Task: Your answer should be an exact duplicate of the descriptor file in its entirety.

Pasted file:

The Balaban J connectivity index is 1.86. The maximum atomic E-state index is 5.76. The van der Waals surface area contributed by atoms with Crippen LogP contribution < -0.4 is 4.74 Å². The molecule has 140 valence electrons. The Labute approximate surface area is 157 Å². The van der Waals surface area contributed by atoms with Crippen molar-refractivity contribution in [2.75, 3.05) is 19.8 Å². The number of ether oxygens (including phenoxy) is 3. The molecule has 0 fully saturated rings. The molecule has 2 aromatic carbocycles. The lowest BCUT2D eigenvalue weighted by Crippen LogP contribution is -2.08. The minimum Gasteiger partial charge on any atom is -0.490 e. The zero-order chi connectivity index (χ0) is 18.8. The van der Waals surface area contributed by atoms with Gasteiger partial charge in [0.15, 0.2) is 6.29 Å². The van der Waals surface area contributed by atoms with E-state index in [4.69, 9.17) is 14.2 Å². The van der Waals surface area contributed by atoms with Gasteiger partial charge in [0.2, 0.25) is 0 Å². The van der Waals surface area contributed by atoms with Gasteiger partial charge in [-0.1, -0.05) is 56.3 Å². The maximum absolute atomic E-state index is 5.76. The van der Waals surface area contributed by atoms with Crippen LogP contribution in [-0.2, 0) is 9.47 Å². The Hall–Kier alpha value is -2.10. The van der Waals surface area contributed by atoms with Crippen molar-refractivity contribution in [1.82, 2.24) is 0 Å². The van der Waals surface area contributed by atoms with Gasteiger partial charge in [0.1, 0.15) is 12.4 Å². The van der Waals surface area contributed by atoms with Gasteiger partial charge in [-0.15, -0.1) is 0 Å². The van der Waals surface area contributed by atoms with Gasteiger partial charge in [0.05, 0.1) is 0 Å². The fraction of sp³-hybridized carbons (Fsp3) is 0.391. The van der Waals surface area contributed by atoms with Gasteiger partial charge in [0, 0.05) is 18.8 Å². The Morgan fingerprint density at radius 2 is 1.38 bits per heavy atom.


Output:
The Balaban J connectivity index is 1.86. The maximum atomic E-state index is 5.76. The van der Waals surface area contributed by atoms with Crippen LogP contribution < -0.4 is 4.74 Å². The molecule has 140 valence electrons. The Labute approximate surface area is 157 Å². The van der Waals surface area contributed by atoms with Crippen molar-refractivity contribution in [2.75, 3.05) is 19.8 Å². The number of ether oxygens (including phenoxy) is 3. The molecule has 0 fully saturated rings. The molecule has 2 aromatic carbocycles. The lowest BCUT2D eigenvalue weighted by Crippen LogP contribution is -2.08. The minimum Gasteiger partial charge on any atom is -0.490 e. The zero-order chi connectivity index (χ0) is 18.8. The van der Waals surface area contributed by atoms with Gasteiger partial charge in [0.15, 0.2) is 6.29 Å². The van der Waals surface area contributed by atoms with E-state index in [4.69, 9.17) is 14.2 Å². The van der Waals surface area contributed by atoms with Gasteiger partial charge in [0.2, 0.25) is 0 Å². The van der Waals surface area contributed by atoms with Gasteiger partial charge in [-0.1, -0.05) is 56.3 Å². The maximum absolute atomic E-state index is 5.76. The van der Waals surface area contributed by atoms with Crippen LogP contribution in [-0.2, 0) is 9.47 Å². The Hall–Kier alpha value is -2.10. The van der Waals surface area contributed by atoms with Crippen molar-refractivity contribution in [1.82, 2.24) is 0 Å². The van der Waals surface area contributed by atoms with Gasteiger partial charge in [0.1, 0.15) is 12.4 Å². The van der Waals surface area contributed by atoms with Gasteiger partial charge in [-0.15, -0.1) is 0 Å². The van der Waals surface area contributed by atoms with Gasteiger partial charge in [0.05, 0.1) is 0 Å². The fraction of sp³-hybridized carbons (Fsp3) is 0.391. The van der Waals surface area contributed by atoms with Gasteiger partial charge in [0, 0.05) is 18.8 Å². The Morgan fingerprint density at radius 2 is 1.38 bits per heavy atom.